Austin Long has a thorough account of the Soviet and Russian fear of Western missile defense capabilities in War on the Rocks under the title “Red Glare: The Origin and Implications of Russia’s ‘New’ Nuclear Weapons”.
He explains Putin’s revelation of new nuclear weapons in his March 1st speech as grounded in an old Russian concern with Western missile defense technology. The experience of being unable to respond to the German air campaign during World War II caused Stalin to focus intensely on the ability to retaliate in case of a nuclear attack. Already at that time there was talk about the dangers of an American missile defense which would leave Russia vulnerable to a first strike.
So when the Russian leadership is determined not to let an American missile defense threaten the retaliatory power of Russia, it is in line with a long history of military thinking.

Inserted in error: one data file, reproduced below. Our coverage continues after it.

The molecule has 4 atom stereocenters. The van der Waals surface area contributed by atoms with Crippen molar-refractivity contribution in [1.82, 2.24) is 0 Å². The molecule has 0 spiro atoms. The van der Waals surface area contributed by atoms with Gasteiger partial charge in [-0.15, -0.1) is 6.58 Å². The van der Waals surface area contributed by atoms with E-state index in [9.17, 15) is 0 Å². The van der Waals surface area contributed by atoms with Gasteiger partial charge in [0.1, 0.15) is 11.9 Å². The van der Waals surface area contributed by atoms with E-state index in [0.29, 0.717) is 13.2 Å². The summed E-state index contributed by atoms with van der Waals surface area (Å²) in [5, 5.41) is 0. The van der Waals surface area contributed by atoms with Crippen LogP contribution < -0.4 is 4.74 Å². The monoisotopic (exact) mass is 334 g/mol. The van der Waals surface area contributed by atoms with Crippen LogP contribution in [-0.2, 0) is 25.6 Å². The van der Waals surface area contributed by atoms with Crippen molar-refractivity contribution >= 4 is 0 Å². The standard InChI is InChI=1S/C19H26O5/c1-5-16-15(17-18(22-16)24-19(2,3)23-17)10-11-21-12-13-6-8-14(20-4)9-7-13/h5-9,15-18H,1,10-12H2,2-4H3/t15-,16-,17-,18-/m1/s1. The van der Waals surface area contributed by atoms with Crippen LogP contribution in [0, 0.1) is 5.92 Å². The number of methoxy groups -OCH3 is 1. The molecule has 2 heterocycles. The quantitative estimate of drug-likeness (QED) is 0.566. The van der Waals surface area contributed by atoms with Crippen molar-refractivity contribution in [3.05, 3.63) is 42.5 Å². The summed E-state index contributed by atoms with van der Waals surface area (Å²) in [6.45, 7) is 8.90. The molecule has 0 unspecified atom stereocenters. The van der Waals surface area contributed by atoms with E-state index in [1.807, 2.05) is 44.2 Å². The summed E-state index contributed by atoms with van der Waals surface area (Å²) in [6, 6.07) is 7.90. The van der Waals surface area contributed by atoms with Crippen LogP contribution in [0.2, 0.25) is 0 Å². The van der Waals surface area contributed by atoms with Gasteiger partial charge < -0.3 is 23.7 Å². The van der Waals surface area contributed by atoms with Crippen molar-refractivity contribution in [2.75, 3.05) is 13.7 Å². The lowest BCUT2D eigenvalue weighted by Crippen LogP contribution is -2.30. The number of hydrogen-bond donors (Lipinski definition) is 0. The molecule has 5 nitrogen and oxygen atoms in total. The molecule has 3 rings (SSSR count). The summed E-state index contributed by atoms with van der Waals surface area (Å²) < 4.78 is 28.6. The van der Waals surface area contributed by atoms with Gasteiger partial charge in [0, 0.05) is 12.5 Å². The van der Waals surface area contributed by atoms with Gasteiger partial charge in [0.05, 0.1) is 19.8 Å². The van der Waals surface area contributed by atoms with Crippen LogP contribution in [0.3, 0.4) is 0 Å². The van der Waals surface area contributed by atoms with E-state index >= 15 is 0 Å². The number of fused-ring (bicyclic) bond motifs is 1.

So what does this mean for the nuclear relationship? First, U.S. leaders should recognize that no amount of explaining of the technical limitations of present or even potential U.S. missile defense capability is likely to change long and deeply held Russian views about missile defense competition.
Second, and more importantly, there is probably no future for formal, treaty-based U.S.-Russian arms control if the negotiations do not cover missile defense. The Russians sought unsuccessfully to include missile defense in the last round of strategic arms control negotiations (2009-2010). Today, with their “new” systems, they have a stronger bargaining position.